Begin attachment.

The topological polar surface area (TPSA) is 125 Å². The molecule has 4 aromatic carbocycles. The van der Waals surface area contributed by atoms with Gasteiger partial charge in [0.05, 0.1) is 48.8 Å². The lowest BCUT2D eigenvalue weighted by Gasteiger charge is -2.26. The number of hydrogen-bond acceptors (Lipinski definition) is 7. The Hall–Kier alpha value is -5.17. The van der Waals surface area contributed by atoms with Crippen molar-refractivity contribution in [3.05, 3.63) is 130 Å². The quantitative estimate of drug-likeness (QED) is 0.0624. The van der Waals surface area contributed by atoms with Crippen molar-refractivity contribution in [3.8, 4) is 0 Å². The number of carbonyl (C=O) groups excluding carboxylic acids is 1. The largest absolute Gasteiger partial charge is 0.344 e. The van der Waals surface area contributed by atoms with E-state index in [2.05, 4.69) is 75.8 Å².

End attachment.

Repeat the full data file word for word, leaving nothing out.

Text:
The topological polar surface area (TPSA) is 125 Å². The molecule has 4 aromatic carbocycles. The van der Waals surface area contributed by atoms with Gasteiger partial charge in [0.05, 0.1) is 48.8 Å². The lowest BCUT2D eigenvalue weighted by Gasteiger charge is -2.26. The number of hydrogen-bond acceptors (Lipinski definition) is 7. The Hall–Kier alpha value is -5.17. The van der Waals surface area contributed by atoms with Crippen molar-refractivity contribution in [3.05, 3.63) is 130 Å². The quantitative estimate of drug-likeness (QED) is 0.0624. The van der Waals surface area contributed by atoms with Crippen molar-refractivity contribution in [3.8, 4) is 0 Å². The number of carbonyl (C=O) groups excluding carboxylic acids is 1. The largest absolute Gasteiger partial charge is 0.344 e. The van der Waals surface area contributed by atoms with E-state index in [2.05, 4.69) is 75.8 Å².